Also in August, the Undersecretary for Defense, Research and Engineering who had previously concurred with the Navy decision to reduce the ONT CBR Defense budget expressed his concerns to the Navy at the DON Science and Technology (S&T) Investment Strategy Review. By September, the CNO had officially expressed his concern to SPAWAR “…about the potential loss of the Navy’s capabilities in this area, especially at a time when upgraded individual and collective protection measures are being developed and purchased for the fleet.” The DCNO for Surface Warfare went on to say: “I strongly support the continuance of NAVSURFWPNCEN’s role in CBR defense and request that you act expeditiously to prevent loss of core expertise.”

By December, CNR was having second thoughts and recommended that CNO (OP098) consider additional coordination with OSD. In February 1987, the CNO made it clear that the Navy needed to maintain a capability to support fleet needs, and SPAWAR was directed to develop a plan for a continuing program at NSWC. The division began hiring new personnel to replace the many valuable people who had left and reorganized to fulfill the earlier CNO mandate.


1990s

During Operation Desert Shield, it was feared that Iraq would once again use CB weapons, this time against U.S. and coalition forces. The use of CB weapons against ships was of particular concern to the Navy, given the unique challenges associated with the sea environment. The Navy turned to Dahlgren as its leader in CBD to help prepare it to operate in a maritime CB environment.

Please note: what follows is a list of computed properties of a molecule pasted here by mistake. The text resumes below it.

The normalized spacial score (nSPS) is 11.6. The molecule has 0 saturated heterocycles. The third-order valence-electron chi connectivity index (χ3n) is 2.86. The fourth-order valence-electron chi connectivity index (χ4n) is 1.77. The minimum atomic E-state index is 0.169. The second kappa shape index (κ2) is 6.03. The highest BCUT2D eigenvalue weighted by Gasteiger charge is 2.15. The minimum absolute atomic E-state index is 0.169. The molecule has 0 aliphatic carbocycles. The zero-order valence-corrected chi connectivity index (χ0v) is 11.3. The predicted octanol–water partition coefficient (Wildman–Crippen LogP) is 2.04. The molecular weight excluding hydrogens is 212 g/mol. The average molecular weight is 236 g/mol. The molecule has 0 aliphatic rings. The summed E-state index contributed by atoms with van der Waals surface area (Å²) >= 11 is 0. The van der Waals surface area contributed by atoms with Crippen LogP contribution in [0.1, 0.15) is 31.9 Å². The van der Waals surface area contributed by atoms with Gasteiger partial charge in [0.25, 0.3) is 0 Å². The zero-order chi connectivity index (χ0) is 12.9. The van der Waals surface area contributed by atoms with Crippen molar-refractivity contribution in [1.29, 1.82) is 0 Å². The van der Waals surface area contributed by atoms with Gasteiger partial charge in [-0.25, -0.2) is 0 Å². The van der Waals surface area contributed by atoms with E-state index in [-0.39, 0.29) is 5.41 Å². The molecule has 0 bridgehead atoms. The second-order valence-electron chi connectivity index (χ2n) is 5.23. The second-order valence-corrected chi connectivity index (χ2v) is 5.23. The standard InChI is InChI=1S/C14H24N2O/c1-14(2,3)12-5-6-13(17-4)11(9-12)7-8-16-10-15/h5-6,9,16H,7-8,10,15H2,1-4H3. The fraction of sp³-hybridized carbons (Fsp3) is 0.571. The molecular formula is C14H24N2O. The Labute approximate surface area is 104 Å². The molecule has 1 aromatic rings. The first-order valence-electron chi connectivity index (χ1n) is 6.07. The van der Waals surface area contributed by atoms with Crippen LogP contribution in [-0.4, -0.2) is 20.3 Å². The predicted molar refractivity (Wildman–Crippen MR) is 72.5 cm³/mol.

To determine how effectively the Iraqi army could contaminate our ships with attacks from their shore batteries, Dahlgren developed a computerized Chemical Warfare (CW) naval simulation model. This model, first called PLUME and later VLS Track, simulated the attacks and tracked the vapor, liquids and solids from the munitions based on agent type and meteorological conditions (e.g. temperature, humidity, wind direction, and speed, etc.). The ship’s commanding officer could then use the output to determine where there would be a threat of contamination.

To address the threat of ships being contaminated by CW agents, Dahlgren aggressively fielded CBD equipment and trained deploying personnel. CPS was installed on ships heading to the Persian Gulf to allow Sailors in the protected areas to operate without wearing cumbersome protective clothing and masks. These areas also allowed a place for Sailors to remove their protective clothing to prevent excessive heat stress. Dahlgren provided special protective clothing, detection and monitoring equipment, and CB warfare training to deploying units. In addition, they provided decontamination and casualty handling training to fleet physicians and corpsmen.

To determine the threat to personnel once a ship was exposed to CW agents, Dahlgren conducted extensive research and testing to determine how long agents would remain on shipboard deck surfaces and how effectively the wash down countermeasure system would remove the agents. The compilation of all this information under various environmental conditions led to the publication of the Chemical Hazard Assessment Guide, which was disseminated to the fleet to aid them in conducting risk assessments.